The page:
catastrophes naturelles Un séisme, une coulée de boue ou un cyclone, par exemple, touchent directement l'homme en faisant des victimes ou en provoquant de lourds dégâts. D'autres phénomènes naturels n'ont pas de conséquences directes sur l'homme et ses intérêts, mais leurs effets secondaires sont parfois tout aussi redoutables. Ainsi, la sécheresse, les ravages dévastateurs provoqués par les essaims de criquets, l'inondation de terres cultivées, une épidémie chez une race animale (une épizootie) domestique peuvent signifier à terme famine et maladies pour l'homme. Les liens entre catastrophes naturelles et risques technologiques sont nombreux. Par exemple, dans le cas de certaines inondations, quelles sont les parts respectives des processus naturels et des conséquences des plans d'urbanisation et d'occupation des sols ?

Le 11 mars 2011, 14h46 : un séisme et un tsunami dévastateurs frappent le Japon Le Japon a été frappé vendredi par le séisme le plus puissant de son histoire. La secousse de magnitude de 8,9 s'est produite à 14h46 (6h46 heure française) au large des côtes nord-est du pays près de la ville de Sendaï. Elle a été suivie par un tsunami dévastateur et meurtrier. Le dernier bilan - encore très provisoire - établi dans la nuit par les autorités japonaises fait état de plus de mille morts et disparus. La secousse a eu lieu à 24,4 kilomètres de profondeur faisant violemment tanguer les immeubles jusqu'en Chine et déclenchant une alerte majeure au tsunami dans tout le Pacifique. Il s'agit de la septième secousse la plus puissante jamais enregistrée dans le monde. A Tokyo, située à quelque 380 km de distance de l'épicentre, les constructions ont été secouées pendant au moins deux minutes et la plupart des occupants se sont précipités dans les rues. Voici, minute par minute le récit des événements qui ont suivi ce tremblement de terre meurtrier : 0h26. 23h56. 23h03. 22h58.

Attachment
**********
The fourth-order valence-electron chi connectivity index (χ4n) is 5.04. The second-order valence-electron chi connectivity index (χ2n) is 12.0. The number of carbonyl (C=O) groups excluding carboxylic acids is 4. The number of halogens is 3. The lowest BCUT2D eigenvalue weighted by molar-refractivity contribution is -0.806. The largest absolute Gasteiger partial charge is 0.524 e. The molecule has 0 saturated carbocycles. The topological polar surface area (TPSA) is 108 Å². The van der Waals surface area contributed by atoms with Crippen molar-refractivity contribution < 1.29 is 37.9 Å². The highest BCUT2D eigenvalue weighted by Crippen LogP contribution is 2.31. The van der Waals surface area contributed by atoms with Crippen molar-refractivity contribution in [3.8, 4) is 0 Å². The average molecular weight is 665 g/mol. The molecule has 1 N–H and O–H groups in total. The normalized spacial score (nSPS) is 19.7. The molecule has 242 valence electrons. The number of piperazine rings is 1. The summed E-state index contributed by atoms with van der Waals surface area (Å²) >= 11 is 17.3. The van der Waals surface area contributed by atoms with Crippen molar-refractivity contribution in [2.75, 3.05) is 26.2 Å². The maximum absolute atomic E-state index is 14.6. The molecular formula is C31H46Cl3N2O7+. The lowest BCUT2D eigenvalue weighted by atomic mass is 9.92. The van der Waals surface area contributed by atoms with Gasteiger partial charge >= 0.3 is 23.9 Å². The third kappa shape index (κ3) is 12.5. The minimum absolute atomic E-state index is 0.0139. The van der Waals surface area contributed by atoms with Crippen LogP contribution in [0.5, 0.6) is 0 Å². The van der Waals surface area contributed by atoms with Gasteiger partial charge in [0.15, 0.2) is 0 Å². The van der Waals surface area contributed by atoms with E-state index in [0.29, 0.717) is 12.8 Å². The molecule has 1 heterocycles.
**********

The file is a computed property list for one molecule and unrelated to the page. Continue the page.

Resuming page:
Séisme au Japon (Tsunami) 11 mars 2011 Le Japon a été touché par un terrible séisme, d’une magnitude de 8.9 sur l’échelle de Richter. L’épicentre était situé à 375 kilomètres de Tokyo, au large des côtes orientales du Japon et à une profondeur de 25 km. La durée de la secousse a été très longue, près de 5 minutes ce qui confirme l’importance du tremblement de terre. Une première vague de 4 mètres a touché les côtes du Japon. Le séisme en direct d’un magasin filmé par @lejapon : Une compilation du séisme filmé en direct : Terrible vidéo de la vague énorme qui englouti tout sur son passage à Sendai. Une vague énorme devrait frapper les Etats-Unis, une vague qui arriverait sur les côtes à une vitesse de 700 km/h et qui devrait frapper la Californie dans 8h, vers 16h heure française. Photos après le séisme (page 2) Nouvelles vidéos du Tsunami : L’arrivée de la géante vague filmée depuis un hélicoptère La vague dans Kamaishi

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Largest Earthquakes in the World Since 1900 This webpage is updated in January of each year to incorporate any relevant data from the previous year. Google Earth KML References Johnson, J.M., Y. Tanioka, L.J. Ruff, K. Kanamori, H., 1977, The energy release of great earthquakes, J. Kanamori, H., 1988, Importance of historical seismograms for geophysical research, in Lee, W.H.K., Meyers, H., and Shimazaki, K., eds., Historical Seismograms and Earthquakes of the World: San Diego, Academic Press, p. 16-33. Okal, E.A., and D. Park, J., T. PDE (Preliminary Determination of Earthquakes) Monthly Listing, U.S. Revisions The Andreanof Islands, Alaska earthquake of 1957 03 09, previously listed with a magnitude o f 9.1, has had its magnitude reviewed, and it was updated to 8.6. The Ningxia-Gansu, China earthquake of 1920 12 16, previously listed with a magnitude of 8.6, has had its magnitude reviewed, and it was updated to 7.8.

2011 Japan Tsunami

Related:  Japanese earthquake